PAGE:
Social learning theory emphasizes the importance of observing and modeling the behaviors, attitudes and beliefs of others in promoting health behaviors. Promoting positive and healthy habits is a big part of an educator's and even a social worker's job.[28] Teachers are expected to teach their students how to behave in class. For example, if a teacher desires students to be quiet while they are talking, they have to teach them that when the teacher is talking they should be quiet. The teachers are also expected to teach them how to role play and tell stories and also do classroom activities.[29] Another example is peer led health programs they can effectively promote health behaviors among adolescents and young adults by using social learning behaviors and attitudes and provide social support for positive changes. Community based interventions can use Social learning theory principles to promote healthy behaviors at the community levels.

In addiction edit

Addiction is related to the social learning theory as it emphasizes the role of social influences and reinforces the development and maintenance of addictive behaviors. The social learning theory suggests that people learn and adopt behaviors through observation, experience, and reinforcement from social interactions with others.[30] In the case of addiction, individuals may learn and adopt substance use behaviors from peers, family members, or media exposure, and through positive reinforcement such as pleasure or relief from stress. Additionally, the social learning theory highlights the importance of social context in reinforcing addictive behaviors, as social situations and norms may influence the decision to engage in substance use. The social learning theory proposes that addiction is a learned behavior influenced by environmental and social factors.

Viral challenges edit

One modern-day example of the social learning theory in action is the phenomenon of "viral challenges" on social media. These challenges involve individuals performing a specific action or task, usually for the purpose of entertainment, and then sharing the video with their online community. According to Bandura's social learning theory, people learn new behaviors by observing and imitating the actions of others. In the case of viral challenges, individuals watch others perform a specific task and then "imitate" the behavior by completing the challenge themselves.

For example, the ALS Ice Bucket Challenge, which went viral in the summer of 2014, involved people dumping a bucket of ice water over their heads to raise awareness for ALS (amyotrophic lateral sclerosis) and then challenging others to do the same. The challenge quickly spread across social media platforms, with celebrities and politicians also participating, and raised over $115 million for the ALS Association.[31]

Another example is the "In My Feelings" challenge, which took place on social media in the summer of 2018. The challenge involved people dancing to Drake's song "In My Feelings" alongside a moving car and sharing the video online. The challenge was initially started by Instagram user @theshiggyshow and quickly gained popularity across social media platforms.[32]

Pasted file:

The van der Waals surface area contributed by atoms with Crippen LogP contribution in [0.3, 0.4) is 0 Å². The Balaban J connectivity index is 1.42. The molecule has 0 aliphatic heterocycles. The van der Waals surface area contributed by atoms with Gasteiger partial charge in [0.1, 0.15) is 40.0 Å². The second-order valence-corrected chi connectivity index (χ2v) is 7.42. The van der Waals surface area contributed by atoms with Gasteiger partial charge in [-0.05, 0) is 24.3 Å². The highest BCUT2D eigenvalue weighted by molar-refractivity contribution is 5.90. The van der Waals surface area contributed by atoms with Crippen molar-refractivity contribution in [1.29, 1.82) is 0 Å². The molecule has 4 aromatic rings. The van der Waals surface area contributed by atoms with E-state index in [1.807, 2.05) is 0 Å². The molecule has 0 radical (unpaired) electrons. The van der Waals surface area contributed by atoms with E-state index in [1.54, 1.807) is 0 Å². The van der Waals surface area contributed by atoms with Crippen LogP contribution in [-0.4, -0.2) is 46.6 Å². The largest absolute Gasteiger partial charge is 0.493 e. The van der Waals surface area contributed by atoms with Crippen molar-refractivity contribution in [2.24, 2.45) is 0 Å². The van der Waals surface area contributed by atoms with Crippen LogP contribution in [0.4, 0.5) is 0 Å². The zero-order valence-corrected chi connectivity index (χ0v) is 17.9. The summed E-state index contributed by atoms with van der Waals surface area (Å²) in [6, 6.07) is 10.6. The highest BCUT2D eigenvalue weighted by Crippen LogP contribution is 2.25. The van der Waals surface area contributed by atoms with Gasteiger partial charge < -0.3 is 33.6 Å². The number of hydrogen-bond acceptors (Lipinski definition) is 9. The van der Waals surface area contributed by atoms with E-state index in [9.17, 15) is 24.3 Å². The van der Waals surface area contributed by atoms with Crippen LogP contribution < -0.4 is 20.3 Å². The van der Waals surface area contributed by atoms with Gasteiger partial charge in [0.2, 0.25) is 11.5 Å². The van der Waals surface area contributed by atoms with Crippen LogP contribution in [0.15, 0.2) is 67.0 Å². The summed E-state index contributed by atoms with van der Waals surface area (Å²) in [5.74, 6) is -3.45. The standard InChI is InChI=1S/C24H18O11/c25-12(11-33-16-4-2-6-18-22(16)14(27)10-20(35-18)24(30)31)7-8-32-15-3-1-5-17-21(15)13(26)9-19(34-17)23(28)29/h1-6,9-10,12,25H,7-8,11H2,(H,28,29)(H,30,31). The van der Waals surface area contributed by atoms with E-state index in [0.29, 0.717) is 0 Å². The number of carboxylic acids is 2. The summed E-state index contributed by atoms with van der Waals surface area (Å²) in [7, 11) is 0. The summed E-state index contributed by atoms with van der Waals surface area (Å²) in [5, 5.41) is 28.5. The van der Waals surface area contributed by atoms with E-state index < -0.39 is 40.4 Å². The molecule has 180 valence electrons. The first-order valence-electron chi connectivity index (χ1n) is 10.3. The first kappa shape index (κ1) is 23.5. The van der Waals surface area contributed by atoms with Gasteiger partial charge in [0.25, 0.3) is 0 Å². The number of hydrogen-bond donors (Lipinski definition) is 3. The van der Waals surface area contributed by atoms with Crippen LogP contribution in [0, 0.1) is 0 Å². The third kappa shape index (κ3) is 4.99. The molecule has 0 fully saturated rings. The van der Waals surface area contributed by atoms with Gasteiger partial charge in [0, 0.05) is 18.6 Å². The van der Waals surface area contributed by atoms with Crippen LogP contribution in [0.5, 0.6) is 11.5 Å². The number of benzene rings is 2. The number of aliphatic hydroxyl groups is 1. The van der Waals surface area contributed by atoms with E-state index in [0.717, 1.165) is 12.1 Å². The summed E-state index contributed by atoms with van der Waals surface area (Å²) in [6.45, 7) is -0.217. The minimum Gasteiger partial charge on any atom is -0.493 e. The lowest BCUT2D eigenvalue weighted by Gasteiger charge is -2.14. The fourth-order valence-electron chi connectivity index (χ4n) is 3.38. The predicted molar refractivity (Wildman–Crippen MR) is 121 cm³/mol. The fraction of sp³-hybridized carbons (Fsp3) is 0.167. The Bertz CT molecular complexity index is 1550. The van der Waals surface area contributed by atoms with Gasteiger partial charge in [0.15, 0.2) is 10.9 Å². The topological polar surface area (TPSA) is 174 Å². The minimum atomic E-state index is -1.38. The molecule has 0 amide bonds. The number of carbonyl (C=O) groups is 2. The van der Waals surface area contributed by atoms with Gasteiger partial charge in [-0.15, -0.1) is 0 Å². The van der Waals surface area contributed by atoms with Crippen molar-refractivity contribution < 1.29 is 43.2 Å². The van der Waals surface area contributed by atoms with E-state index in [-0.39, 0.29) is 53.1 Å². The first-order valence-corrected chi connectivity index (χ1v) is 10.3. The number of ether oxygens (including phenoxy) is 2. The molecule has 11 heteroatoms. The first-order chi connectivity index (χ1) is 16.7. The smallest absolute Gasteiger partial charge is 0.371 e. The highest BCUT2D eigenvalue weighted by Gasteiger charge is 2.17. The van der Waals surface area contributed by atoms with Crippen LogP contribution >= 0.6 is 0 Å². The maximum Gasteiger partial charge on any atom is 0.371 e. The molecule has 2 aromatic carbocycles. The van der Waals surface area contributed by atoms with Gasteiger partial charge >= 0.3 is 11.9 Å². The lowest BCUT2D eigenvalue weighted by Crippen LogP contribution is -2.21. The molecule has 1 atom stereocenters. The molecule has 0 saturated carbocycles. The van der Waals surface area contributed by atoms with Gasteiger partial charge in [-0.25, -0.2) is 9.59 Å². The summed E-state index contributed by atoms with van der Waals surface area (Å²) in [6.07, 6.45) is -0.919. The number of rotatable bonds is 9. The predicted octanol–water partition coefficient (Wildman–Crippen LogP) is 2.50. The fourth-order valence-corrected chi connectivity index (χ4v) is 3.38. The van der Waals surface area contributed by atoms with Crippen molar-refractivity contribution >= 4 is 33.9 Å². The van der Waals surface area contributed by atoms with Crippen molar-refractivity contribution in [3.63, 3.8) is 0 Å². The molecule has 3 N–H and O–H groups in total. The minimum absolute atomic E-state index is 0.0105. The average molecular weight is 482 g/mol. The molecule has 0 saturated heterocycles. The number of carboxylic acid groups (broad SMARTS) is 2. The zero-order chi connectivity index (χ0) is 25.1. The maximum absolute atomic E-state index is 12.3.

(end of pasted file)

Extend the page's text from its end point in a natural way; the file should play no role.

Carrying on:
These examples demonstrate how the social learning theory can be applied to real-world phenomena, with individuals learning and imitating new behaviors through the observation of others on social media platforms.

Criminology edit

Social learning theory has been used to explain the emergence and maintenance of deviant behavior, especially aggression. Criminologists Ronald Akers and Robert Burgess integrated the principles of social learning theory and operant conditioning with Edwin Sutherland's differential association theory to create a comprehensive theory of criminal behavior.[33][34] Burgess and Akers emphasized that criminal behavior is learned in both social and nonsocial situations through combinations of direct reinforcement, vicarious reinforcement, explicit instruction, and observation. Both the probability of being exposed to certain behaviors and the nature of the reinforcement are dependent on group norms.

Developmental psychology edit

In her book Theories of Developmental Psychology, Patricia H. Miller lists both moral development and gender-role development as important areas of research within social learning theory.[35] Social learning theorists emphasize observable behavior regarding the acquisition of these two skills. For gender-role development, the same-sex parent provides only one of many models from which the individual learns gender-roles. Social learning theory also emphasizes the variable nature of moral development due to the changing social circumstances of each decision: "The particular factors the child thinks are important vary from situation to situation, depending on variables such as which situational factors are operating, which causes are most salient, and what the child processes cognitively. Moral judgments involve a complex process of considering and weighing various criteria in a given social situation."[35]